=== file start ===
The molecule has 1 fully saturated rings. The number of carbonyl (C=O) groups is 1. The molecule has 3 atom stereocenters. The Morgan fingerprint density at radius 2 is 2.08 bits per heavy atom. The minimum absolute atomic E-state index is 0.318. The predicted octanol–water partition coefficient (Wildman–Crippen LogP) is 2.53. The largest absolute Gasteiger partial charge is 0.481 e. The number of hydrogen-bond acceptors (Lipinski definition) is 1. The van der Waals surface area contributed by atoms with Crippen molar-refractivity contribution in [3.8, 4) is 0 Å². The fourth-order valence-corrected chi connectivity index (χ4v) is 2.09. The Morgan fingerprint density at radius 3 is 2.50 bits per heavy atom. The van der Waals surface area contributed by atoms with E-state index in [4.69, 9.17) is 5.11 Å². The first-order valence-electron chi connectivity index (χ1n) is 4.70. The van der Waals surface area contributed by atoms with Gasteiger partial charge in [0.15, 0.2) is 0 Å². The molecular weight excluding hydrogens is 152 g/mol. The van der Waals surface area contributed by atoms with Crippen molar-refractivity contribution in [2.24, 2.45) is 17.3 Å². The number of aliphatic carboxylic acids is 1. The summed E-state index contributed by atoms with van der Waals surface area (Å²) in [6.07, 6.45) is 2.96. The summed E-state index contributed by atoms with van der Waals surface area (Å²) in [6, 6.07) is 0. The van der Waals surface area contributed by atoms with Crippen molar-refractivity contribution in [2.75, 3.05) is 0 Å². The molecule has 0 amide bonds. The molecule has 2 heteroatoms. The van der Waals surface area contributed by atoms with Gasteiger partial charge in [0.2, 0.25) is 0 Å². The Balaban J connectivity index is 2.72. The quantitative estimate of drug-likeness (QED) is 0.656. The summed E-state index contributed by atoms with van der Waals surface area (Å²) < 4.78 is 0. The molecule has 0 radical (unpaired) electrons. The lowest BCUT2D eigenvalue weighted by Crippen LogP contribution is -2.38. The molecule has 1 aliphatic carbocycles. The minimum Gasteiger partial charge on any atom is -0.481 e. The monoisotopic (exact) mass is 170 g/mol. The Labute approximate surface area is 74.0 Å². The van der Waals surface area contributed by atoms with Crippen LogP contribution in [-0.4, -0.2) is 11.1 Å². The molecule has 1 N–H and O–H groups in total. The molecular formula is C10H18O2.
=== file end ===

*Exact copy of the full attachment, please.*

The molecule has 1 fully saturated rings. The number of carbonyl (C=O) groups is 1. The molecule has 3 atom stereocenters. The Morgan fingerprint density at radius 2 is 2.08 bits per heavy atom. The minimum absolute atomic E-state index is 0.318. The predicted octanol–water partition coefficient (Wildman–Crippen LogP) is 2.53. The largest absolute Gasteiger partial charge is 0.481 e. The number of hydrogen-bond acceptors (Lipinski definition) is 1. The van der Waals surface area contributed by atoms with Crippen molar-refractivity contribution in [3.8, 4) is 0 Å². The fourth-order valence-corrected chi connectivity index (χ4v) is 2.09. The Morgan fingerprint density at radius 3 is 2.50 bits per heavy atom. The van der Waals surface area contributed by atoms with E-state index in [4.69, 9.17) is 5.11 Å². The first-order valence-electron chi connectivity index (χ1n) is 4.70. The van der Waals surface area contributed by atoms with Gasteiger partial charge in [0.15, 0.2) is 0 Å². The molecular weight excluding hydrogens is 152 g/mol. The van der Waals surface area contributed by atoms with Crippen molar-refractivity contribution in [2.24, 2.45) is 17.3 Å². The number of aliphatic carboxylic acids is 1. The summed E-state index contributed by atoms with van der Waals surface area (Å²) in [6.07, 6.45) is 2.96. The summed E-state index contributed by atoms with van der Waals surface area (Å²) in [6, 6.07) is 0. The van der Waals surface area contributed by atoms with Crippen molar-refractivity contribution in [2.75, 3.05) is 0 Å². The molecule has 0 amide bonds. The molecule has 2 heteroatoms. The van der Waals surface area contributed by atoms with Gasteiger partial charge in [0.2, 0.25) is 0 Å². The Balaban J connectivity index is 2.72. The quantitative estimate of drug-likeness (QED) is 0.656. The summed E-state index contributed by atoms with van der Waals surface area (Å²) < 4.78 is 0. The molecule has 0 radical (unpaired) electrons. The lowest BCUT2D eigenvalue weighted by Crippen LogP contribution is -2.38. The molecule has 1 aliphatic carbocycles. The minimum Gasteiger partial charge on any atom is -0.481 e. The monoisotopic (exact) mass is 170 g/mol. The Labute approximate surface area is 74.0 Å². The van der Waals surface area contributed by atoms with Crippen LogP contribution in [-0.4, -0.2) is 11.1 Å². The molecule has 1 N–H and O–H groups in total. The molecular formula is C10H18O2.